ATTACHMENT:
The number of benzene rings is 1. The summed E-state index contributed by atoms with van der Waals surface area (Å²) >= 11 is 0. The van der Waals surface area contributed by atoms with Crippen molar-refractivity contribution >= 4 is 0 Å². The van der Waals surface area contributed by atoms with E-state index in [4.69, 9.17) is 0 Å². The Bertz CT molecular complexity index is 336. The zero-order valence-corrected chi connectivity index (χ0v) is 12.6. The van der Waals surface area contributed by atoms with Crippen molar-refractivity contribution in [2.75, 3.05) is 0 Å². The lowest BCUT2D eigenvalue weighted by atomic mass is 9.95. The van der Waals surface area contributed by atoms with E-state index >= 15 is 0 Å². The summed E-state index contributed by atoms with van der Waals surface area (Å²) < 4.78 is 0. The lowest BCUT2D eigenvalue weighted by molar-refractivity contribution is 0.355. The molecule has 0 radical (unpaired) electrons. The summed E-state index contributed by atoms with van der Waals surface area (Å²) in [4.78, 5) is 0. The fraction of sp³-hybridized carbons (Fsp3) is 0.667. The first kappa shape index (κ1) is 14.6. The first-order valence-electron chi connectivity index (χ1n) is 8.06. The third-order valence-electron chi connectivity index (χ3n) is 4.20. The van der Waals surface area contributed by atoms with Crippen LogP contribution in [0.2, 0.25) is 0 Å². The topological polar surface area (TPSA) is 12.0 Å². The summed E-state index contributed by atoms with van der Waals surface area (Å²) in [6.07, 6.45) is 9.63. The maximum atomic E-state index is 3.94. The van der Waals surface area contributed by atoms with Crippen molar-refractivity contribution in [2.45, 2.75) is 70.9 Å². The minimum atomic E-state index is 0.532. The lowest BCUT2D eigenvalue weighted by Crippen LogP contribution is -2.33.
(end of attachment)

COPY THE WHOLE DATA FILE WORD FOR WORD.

The number of benzene rings is 1. The summed E-state index contributed by atoms with van der Waals surface area (Å²) >= 11 is 0. The van der Waals surface area contributed by atoms with Crippen molar-refractivity contribution >= 4 is 0 Å². The van der Waals surface area contributed by atoms with E-state index in [4.69, 9.17) is 0 Å². The Bertz CT molecular complexity index is 336. The zero-order valence-corrected chi connectivity index (χ0v) is 12.6. The van der Waals surface area contributed by atoms with Crippen molar-refractivity contribution in [2.75, 3.05) is 0 Å². The lowest BCUT2D eigenvalue weighted by atomic mass is 9.95. The van der Waals surface area contributed by atoms with E-state index >= 15 is 0 Å². The summed E-state index contributed by atoms with van der Waals surface area (Å²) < 4.78 is 0. The lowest BCUT2D eigenvalue weighted by molar-refractivity contribution is 0.355. The molecule has 0 radical (unpaired) electrons. The summed E-state index contributed by atoms with van der Waals surface area (Å²) in [4.78, 5) is 0. The fraction of sp³-hybridized carbons (Fsp3) is 0.667. The first kappa shape index (κ1) is 14.6. The first-order valence-electron chi connectivity index (χ1n) is 8.06. The third-order valence-electron chi connectivity index (χ3n) is 4.20. The van der Waals surface area contributed by atoms with Crippen LogP contribution in [0.2, 0.25) is 0 Å². The topological polar surface area (TPSA) is 12.0 Å². The summed E-state index contributed by atoms with van der Waals surface area (Å²) in [6.07, 6.45) is 9.63. The maximum atomic E-state index is 3.94. The van der Waals surface area contributed by atoms with Crippen molar-refractivity contribution in [2.45, 2.75) is 70.9 Å². The minimum atomic E-state index is 0.532. The lowest BCUT2D eigenvalue weighted by Crippen LogP contribution is -2.33.